The first Air Port Express in particular is one of my favorites.
It was a tiny device that you would plug directly into an outlet.
But as we’re about to show you, that may not always be the case.
In the early days of remote computer access in our homes, dial-up service using telephone modems was the standard and were measured in baud rates.
Apple also put a hard drive into your Wi Fi router with the Time Capsule.
This way, you could back up your data using Time Machine but you wouldn’t have to plug a hard drive to your laptop.
The 802.11b protocol had a much lower cost and much longer range than 802.11a, but worked at a much slower speed, maxing out at 11 Mbps.
The lower cost was certainly an attractive advantage to both equipment manufacturers and the end consumer and 802.11b quickly became the preferred version.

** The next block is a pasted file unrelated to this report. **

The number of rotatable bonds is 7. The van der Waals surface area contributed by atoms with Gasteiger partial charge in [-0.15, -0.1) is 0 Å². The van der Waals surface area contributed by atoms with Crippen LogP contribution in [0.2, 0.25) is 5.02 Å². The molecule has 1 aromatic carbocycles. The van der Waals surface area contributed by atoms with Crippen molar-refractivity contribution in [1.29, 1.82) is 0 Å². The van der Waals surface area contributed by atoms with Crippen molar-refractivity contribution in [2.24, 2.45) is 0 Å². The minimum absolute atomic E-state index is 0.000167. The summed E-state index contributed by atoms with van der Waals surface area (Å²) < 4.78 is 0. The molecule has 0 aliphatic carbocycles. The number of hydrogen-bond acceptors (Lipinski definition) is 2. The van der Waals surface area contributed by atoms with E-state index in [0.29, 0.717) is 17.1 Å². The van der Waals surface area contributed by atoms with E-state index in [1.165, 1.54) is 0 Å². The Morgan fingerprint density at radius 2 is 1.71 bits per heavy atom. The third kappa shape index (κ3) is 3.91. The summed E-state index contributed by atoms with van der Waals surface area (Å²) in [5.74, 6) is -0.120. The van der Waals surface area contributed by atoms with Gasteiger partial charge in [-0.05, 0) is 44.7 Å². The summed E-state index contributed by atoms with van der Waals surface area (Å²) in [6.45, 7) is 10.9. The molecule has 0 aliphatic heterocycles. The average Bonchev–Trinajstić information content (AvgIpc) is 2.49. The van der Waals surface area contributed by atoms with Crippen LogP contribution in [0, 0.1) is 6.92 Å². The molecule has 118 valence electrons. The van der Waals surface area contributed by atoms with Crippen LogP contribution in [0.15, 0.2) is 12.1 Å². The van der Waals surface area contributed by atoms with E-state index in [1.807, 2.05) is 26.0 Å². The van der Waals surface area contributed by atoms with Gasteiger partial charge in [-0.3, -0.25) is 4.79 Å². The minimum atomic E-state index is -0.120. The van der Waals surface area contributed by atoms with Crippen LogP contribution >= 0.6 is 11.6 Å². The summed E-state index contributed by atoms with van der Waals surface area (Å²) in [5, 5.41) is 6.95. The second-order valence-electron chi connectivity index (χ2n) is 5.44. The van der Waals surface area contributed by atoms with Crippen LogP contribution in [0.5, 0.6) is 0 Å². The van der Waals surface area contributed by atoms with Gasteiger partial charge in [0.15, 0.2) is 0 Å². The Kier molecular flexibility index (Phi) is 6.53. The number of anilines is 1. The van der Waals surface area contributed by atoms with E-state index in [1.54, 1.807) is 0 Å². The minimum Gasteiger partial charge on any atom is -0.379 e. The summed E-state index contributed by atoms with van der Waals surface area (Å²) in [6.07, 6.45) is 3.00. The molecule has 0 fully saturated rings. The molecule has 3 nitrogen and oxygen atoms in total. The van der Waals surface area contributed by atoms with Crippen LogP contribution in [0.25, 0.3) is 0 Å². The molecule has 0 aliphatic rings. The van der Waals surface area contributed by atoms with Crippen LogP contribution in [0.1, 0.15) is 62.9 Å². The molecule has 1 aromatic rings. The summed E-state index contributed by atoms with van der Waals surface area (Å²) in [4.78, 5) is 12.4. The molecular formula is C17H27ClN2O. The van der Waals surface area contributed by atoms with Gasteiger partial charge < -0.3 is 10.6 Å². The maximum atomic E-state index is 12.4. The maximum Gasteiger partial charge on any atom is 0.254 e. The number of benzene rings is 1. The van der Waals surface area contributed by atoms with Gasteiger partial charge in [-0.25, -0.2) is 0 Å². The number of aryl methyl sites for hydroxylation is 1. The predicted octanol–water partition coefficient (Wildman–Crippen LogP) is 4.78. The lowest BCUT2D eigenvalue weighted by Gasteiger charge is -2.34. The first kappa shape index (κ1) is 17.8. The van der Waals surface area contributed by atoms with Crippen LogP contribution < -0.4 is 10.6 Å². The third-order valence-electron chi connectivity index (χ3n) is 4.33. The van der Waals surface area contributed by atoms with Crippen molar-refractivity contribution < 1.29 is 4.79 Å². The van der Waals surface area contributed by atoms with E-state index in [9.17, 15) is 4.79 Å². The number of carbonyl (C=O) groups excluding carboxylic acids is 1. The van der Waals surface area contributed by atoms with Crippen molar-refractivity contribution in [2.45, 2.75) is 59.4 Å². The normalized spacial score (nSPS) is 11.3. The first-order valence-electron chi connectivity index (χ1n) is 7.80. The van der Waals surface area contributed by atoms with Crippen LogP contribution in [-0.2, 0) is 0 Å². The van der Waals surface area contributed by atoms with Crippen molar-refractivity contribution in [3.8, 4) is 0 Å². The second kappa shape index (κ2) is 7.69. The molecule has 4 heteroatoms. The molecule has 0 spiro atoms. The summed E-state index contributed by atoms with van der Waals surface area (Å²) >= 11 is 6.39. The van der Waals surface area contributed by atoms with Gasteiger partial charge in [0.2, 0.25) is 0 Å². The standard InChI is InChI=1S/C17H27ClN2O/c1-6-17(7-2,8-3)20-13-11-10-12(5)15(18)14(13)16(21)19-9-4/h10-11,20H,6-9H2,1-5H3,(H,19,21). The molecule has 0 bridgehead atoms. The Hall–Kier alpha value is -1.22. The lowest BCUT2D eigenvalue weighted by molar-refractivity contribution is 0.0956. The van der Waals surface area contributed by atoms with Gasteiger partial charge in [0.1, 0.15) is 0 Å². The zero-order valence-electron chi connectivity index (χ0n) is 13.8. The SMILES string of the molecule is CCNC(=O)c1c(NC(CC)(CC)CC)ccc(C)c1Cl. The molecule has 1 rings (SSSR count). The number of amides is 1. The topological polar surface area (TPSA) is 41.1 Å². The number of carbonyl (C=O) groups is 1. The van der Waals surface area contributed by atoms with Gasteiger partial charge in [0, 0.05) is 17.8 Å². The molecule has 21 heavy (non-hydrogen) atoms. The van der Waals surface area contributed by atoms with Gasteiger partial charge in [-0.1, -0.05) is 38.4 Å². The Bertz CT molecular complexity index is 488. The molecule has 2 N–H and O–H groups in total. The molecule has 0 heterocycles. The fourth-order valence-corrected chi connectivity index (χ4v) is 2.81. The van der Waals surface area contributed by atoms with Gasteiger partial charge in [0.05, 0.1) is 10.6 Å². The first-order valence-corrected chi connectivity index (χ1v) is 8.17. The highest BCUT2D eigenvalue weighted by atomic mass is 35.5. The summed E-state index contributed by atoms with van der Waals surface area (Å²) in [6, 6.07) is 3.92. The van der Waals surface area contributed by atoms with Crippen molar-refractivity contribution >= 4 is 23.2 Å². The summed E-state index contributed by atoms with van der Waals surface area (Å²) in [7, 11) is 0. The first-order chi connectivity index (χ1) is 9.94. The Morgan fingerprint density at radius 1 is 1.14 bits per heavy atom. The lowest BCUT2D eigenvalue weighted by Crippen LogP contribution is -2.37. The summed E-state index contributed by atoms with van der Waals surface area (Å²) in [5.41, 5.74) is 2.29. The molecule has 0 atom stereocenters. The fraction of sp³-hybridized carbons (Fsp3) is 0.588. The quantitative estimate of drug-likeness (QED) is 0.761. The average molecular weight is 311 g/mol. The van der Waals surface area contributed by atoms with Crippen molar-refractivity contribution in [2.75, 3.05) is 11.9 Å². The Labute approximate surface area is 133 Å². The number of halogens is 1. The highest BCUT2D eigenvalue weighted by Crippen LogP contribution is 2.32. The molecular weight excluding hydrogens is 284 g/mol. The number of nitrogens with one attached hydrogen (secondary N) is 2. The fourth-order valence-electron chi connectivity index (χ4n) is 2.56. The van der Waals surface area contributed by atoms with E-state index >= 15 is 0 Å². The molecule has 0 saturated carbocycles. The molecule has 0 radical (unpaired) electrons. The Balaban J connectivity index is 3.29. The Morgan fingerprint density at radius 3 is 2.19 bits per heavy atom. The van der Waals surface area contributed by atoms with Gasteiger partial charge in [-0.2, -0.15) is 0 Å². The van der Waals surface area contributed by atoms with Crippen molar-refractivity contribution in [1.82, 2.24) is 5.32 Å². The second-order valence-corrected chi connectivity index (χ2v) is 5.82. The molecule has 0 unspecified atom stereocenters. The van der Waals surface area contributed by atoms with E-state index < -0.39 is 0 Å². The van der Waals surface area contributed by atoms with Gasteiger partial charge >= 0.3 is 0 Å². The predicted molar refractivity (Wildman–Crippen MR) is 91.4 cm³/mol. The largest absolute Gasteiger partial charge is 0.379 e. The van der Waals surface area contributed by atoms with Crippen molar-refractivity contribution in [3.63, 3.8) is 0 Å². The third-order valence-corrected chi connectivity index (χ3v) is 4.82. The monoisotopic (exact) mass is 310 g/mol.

The first versions of 802.11 was released in the early 1990s.Now that companies like Eero and Google with the Google Wifi are trying to make wireless routers interesting again, Apple had two possibilities.The company could either invest to make a new iteration of the Air Port devices, or it could pull out of this market. The original Air Port Express (US model number M9470LL/A) debuted in 2004.It only supported up to 802.11g wireless, but that’s plenty good enough to run some Air Play speakers or share a USB printer.The company has done the same thing with other products, relying on third-party manufacturers for external displays.